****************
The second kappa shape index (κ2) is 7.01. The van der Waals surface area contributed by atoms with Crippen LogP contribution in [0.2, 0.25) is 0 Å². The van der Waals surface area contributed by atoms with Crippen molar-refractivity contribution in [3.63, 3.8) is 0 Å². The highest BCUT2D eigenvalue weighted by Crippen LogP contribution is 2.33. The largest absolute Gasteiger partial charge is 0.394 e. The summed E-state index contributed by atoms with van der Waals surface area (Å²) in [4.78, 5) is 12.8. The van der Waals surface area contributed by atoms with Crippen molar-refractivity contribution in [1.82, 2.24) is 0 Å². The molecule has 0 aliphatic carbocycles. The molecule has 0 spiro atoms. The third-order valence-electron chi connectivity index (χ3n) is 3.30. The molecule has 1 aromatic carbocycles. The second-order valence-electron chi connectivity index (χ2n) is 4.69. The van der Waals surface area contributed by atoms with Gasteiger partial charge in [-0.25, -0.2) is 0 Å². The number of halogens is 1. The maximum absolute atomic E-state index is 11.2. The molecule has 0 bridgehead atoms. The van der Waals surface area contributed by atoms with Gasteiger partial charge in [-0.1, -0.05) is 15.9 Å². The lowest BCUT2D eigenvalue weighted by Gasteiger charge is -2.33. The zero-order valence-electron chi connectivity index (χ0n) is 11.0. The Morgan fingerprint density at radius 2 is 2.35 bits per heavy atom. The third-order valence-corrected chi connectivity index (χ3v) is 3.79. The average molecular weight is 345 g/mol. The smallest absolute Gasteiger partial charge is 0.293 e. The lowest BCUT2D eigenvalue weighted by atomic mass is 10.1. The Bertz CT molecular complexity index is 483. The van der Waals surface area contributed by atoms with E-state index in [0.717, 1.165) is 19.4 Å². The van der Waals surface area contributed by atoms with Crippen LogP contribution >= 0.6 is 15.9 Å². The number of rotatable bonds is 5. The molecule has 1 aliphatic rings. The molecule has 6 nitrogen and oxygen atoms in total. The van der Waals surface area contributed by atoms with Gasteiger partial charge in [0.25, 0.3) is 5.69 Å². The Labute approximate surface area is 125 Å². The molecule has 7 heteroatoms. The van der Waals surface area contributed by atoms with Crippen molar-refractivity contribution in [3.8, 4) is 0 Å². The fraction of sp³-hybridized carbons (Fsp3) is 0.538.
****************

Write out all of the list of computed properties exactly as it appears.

The second kappa shape index (κ2) is 7.01. The van der Waals surface area contributed by atoms with Crippen LogP contribution in [0.2, 0.25) is 0 Å². The van der Waals surface area contributed by atoms with Crippen molar-refractivity contribution in [3.63, 3.8) is 0 Å². The highest BCUT2D eigenvalue weighted by Crippen LogP contribution is 2.33. The largest absolute Gasteiger partial charge is 0.394 e. The summed E-state index contributed by atoms with van der Waals surface area (Å²) in [4.78, 5) is 12.8. The van der Waals surface area contributed by atoms with Crippen molar-refractivity contribution in [1.82, 2.24) is 0 Å². The molecule has 0 aliphatic carbocycles. The molecule has 0 spiro atoms. The third-order valence-electron chi connectivity index (χ3n) is 3.30. The molecule has 1 aromatic carbocycles. The second-order valence-electron chi connectivity index (χ2n) is 4.69. The van der Waals surface area contributed by atoms with Gasteiger partial charge in [-0.25, -0.2) is 0 Å². The number of halogens is 1. The maximum absolute atomic E-state index is 11.2. The molecule has 0 bridgehead atoms. The van der Waals surface area contributed by atoms with Gasteiger partial charge in [-0.1, -0.05) is 15.9 Å². The lowest BCUT2D eigenvalue weighted by Gasteiger charge is -2.33. The zero-order valence-electron chi connectivity index (χ0n) is 11.0. The Morgan fingerprint density at radius 2 is 2.35 bits per heavy atom. The third-order valence-corrected chi connectivity index (χ3v) is 3.79. The average molecular weight is 345 g/mol. The smallest absolute Gasteiger partial charge is 0.293 e. The lowest BCUT2D eigenvalue weighted by atomic mass is 10.1. The Bertz CT molecular complexity index is 483. The van der Waals surface area contributed by atoms with E-state index in [0.717, 1.165) is 19.4 Å². The van der Waals surface area contributed by atoms with Crippen LogP contribution >= 0.6 is 15.9 Å². The number of rotatable bonds is 5. The molecule has 1 aliphatic rings. The molecule has 6 nitrogen and oxygen atoms in total. The van der Waals surface area contributed by atoms with Gasteiger partial charge in [0.25, 0.3) is 5.69 Å². The Labute approximate surface area is 125 Å². The molecule has 7 heteroatoms. The van der Waals surface area contributed by atoms with Crippen molar-refractivity contribution in [3.8, 4) is 0 Å². The fraction of sp³-hybridized carbons (Fsp3) is 0.538.